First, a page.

What about something like this. I'm using MVVM and I bind WindowViewModel as a DataContext to MainWindow. Inside WindowViewModel I have some objects like DocumentViewModel which has also some properties. How to bind for example properties of DocumentViewModel.Caption to MainWindow label (Label.Text). But without setting DocumentViewModel as Context of my Label! Can I somehow define terget path for this kind of binding?
Sanjay Patolia
Commented on 26.March 2011
Nice one
Sanjay Patolia
Commented on 26.March 2011
In beginning, you discussed that source property is a .Net Property and Target property is DependencyProperty. In case of Binding text of Element textbox where these source property and target property comes into the picture.?
Commented on 12.April 2011
Your site is really helpful! Looking forward to more posts!! Well Done.
Commented on 4.May 2011
Hi! How do you do that, but instead of an internal control (CheckBox) a local var, as in, Visibility=&quot;{Binding (MyClass.myVar)}&quot;? I tried a lot of solutions, but none come with good results.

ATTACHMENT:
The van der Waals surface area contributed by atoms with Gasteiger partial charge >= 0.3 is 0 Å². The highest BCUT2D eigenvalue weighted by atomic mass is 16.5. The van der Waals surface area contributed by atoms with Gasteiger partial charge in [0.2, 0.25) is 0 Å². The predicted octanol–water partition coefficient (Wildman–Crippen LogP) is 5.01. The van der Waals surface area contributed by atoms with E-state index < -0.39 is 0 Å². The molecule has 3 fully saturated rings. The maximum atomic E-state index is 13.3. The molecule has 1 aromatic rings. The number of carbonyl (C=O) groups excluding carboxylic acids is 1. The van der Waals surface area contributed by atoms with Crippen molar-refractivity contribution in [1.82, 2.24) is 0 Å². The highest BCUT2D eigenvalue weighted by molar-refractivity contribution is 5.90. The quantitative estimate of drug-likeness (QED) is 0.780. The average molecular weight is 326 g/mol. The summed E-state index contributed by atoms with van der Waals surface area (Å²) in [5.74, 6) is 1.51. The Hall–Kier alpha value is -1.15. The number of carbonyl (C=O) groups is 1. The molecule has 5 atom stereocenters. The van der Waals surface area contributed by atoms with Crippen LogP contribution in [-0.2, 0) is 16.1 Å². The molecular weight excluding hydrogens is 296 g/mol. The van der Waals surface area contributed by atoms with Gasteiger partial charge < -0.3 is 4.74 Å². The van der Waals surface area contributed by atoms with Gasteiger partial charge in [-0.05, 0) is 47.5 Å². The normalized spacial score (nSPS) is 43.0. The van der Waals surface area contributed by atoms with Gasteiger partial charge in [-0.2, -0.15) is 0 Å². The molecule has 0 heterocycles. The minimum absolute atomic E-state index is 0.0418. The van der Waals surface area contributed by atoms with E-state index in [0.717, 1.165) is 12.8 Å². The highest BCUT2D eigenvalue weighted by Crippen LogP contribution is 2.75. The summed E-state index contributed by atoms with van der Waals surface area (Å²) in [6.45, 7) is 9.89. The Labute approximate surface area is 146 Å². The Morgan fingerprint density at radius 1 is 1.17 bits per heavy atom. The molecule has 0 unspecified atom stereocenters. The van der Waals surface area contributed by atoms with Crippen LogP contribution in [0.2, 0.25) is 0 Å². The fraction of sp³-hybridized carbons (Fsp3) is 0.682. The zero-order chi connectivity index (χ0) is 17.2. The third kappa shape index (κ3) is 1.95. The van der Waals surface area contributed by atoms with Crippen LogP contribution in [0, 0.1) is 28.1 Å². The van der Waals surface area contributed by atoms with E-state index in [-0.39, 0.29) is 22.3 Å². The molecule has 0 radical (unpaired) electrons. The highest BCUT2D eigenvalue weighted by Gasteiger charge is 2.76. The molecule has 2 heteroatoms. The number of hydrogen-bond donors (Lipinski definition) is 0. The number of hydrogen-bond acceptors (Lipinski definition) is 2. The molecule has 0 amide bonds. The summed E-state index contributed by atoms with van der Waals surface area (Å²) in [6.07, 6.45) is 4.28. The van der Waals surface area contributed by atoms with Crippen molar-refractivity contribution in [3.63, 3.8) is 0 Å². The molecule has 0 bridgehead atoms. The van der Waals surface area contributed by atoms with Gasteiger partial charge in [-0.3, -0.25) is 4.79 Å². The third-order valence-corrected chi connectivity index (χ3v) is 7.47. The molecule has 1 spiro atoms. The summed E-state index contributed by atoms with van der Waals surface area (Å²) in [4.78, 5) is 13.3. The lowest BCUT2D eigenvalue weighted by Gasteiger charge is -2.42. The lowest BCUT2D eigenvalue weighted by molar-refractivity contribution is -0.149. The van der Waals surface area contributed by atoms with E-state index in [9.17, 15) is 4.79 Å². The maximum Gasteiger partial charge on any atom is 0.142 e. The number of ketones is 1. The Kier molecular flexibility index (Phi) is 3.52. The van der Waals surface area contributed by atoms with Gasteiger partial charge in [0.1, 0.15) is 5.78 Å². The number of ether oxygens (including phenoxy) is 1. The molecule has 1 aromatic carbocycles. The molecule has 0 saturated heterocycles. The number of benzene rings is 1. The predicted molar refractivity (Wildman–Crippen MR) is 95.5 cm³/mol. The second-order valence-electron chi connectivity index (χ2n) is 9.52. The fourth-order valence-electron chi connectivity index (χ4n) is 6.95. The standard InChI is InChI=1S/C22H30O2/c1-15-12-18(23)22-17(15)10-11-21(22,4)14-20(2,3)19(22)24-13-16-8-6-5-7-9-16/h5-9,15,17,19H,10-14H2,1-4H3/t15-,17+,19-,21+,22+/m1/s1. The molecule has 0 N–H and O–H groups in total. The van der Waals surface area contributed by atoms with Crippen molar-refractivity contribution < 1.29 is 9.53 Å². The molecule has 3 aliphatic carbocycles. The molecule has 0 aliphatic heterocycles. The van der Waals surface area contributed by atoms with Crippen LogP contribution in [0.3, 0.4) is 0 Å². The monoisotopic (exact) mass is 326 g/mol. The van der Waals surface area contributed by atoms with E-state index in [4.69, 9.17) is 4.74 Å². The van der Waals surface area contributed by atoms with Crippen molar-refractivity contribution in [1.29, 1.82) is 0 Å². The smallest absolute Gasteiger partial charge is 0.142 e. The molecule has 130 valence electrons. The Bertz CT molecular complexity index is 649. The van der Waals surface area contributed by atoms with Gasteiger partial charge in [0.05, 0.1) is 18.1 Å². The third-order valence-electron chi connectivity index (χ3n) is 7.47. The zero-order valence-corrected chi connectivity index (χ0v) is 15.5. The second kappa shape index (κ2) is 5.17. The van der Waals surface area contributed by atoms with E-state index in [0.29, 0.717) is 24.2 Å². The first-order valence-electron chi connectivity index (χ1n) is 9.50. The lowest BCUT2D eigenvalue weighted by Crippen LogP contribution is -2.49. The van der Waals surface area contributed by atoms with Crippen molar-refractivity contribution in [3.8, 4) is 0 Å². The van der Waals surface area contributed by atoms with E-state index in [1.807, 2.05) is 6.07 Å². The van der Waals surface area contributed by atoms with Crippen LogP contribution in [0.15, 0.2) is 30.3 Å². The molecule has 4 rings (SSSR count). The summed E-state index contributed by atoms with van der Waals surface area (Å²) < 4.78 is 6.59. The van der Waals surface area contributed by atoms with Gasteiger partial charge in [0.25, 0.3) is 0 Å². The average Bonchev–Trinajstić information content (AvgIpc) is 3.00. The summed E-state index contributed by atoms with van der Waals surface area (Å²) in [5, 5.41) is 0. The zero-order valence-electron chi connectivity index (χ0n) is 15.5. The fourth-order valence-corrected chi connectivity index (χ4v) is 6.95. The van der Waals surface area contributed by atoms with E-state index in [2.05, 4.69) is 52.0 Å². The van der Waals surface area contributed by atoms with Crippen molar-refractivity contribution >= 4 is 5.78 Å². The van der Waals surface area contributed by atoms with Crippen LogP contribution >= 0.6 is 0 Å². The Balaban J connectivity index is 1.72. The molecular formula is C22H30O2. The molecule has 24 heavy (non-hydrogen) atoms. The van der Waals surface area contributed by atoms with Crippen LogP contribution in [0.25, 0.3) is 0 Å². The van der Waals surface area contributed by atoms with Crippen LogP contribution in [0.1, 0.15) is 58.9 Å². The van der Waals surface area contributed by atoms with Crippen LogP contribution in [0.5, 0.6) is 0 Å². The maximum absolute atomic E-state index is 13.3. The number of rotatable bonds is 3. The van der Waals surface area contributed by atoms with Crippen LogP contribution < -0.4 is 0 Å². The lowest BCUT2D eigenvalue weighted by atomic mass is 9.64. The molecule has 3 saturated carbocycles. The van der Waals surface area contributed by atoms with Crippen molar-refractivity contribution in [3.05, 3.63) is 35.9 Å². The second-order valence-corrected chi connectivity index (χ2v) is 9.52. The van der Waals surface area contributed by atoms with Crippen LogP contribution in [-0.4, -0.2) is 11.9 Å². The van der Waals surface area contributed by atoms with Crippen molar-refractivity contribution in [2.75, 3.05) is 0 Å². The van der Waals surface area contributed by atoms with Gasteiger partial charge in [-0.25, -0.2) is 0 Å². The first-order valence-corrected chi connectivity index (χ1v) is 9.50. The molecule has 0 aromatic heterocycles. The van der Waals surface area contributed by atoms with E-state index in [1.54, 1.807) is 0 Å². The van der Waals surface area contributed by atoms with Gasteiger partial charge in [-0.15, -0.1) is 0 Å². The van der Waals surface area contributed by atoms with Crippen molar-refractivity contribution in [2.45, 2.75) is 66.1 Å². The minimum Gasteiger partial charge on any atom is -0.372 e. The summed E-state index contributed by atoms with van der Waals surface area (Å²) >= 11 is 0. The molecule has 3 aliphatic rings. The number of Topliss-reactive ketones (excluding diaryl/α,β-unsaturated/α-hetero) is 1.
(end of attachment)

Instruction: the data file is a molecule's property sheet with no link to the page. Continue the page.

Commented on 24.May 2011
Commented on 8.June 2011
Good article
Commented on 15.June 2011
Very good post for beginer
Commented on 18.June 2011
Thanks for the information! Great site.
nice one
Commented on 27.June 2011
nice one
Commented on 30.June 2011
good, nice.
Commented on 11.July 2011
but i m confused with how can we use databinding with listbox , i get little solution about it in
Commented on 11.July 2011
but i m confused with how can we use databinding with listbox , i get little solution about it in
Commented on 13.July 2011
Excellent article with a nice visual representation. Thanks a lot.
Commented on 13.July 2011
Excellent article with a nice visual representation. Thanks a lot.
Commented on 30.July 2011
Commented on 7.August 2011
thx a lot bro ... very cool tuto ina very simple way
anil kishor...
Commented on 12.August 2011
nice website for Initial user to learn
Commented on 17.August 2011
How do you do runtime data binding?
Commented on 18.August 2011
Commented on 30.August 2011
I have a few more examples like some have asked for here:
&lt;a href=&quot;;&gt;Binding Visibility to a bool value in WPF&lt;/a&gt;
Commented on 31.August 2011
This is simply great...
Commented on 14.September 2011
Very Nice..!!
Commented on 14.September 2011
Very Nice..!!

E-Mail (optional)